Diaphragm fatigue during exercise at high altitude: The role of hypoxia and workload

M. Gudjonsdottir, L. Appendini, P. Baderna, A. Purro, A. Patessio, G. Vilianis, M. Pastorelli, S. B. Sigurdsson, C. F. Donner

Research output: Contribution to journalArticlepeer-review


The effect of high altitude (HA) on exercise-induced diaphragm fatigue in normal subjects was examined. Eight normal subjects completed an incremental exercise test at sea level (SL) and at 3,325 m. Before (baseline), during, and after exercise (recovery), maximal transdiaphragm pressure (Pdi,sniff), breathing pattern, and diaphragmatic effort (PTPdi) were measured. Arterialized blood lactate was measured at baseline and during recovery. At maximal exercise (WRmax) Pdi,sniff fell to 72% and 61% of baseline at SL and HA respectively, recovering to baseline in 60 min at SL, and >60 min at HA. At the 5th min of recovery, circulating lactate was six-fold and seven-fold baseline at SL and HA, respectively. The time course of circulating lactate recovery was as for Pdi,sniff. At WRmax PTPdi was 80.74±9.87 kPa·s-1 at SL and 64.13±8.21 kPa·s-1 at HA. HA WRmax compared to isowork rate, SL data showed a lower Pdi,sniff (8.90±0.68 versus 11.24±0.59 kPa) and higher minute ventilation (117±11 versus 91±13 L·min-1), PTPdi being equal. To conclude, in normal subjects hypoxia-related effects, and not an increase in diaphragm work, hastens exercise-induced diaphragm fatigue and delays its recovery at high altitude compared to sea level.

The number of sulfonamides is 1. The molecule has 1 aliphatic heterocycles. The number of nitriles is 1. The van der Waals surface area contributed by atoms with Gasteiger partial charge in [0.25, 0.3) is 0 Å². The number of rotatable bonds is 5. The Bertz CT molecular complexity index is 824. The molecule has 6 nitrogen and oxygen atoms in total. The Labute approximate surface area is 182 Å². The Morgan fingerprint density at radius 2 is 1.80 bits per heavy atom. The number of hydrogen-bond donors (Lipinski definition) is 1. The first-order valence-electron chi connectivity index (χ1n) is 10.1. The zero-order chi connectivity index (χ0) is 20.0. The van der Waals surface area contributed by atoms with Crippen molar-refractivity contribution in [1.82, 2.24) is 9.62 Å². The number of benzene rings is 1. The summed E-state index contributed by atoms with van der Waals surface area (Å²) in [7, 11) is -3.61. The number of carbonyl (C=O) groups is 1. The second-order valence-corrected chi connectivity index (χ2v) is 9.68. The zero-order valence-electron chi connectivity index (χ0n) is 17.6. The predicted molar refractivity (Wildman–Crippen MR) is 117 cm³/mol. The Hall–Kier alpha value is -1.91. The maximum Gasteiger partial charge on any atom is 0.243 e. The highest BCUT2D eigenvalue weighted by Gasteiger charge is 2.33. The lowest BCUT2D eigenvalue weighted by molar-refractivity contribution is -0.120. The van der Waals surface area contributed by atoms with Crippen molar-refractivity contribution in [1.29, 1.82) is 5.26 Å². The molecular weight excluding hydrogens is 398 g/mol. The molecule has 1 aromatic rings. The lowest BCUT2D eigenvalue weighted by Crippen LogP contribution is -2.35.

Original languageEnglish
Pages (from-to)674-680
Number of pages7
JournalEuropean Respiratory Journal
Issue number4
Publication statusPublished - 2001


  • Diaphragm fatigue
  • Exercise testing
  • Hypoxia
  • Respiratory mechanics
  • Respiratory muscles

ASJC Scopus subject areas

  • Pulmonary and Respiratory Medicine


Dive into the research topics of 'Diaphragm fatigue during exercise at high altitude: The role of hypoxia and workload'. Together they form a unique fingerprint.

Cite this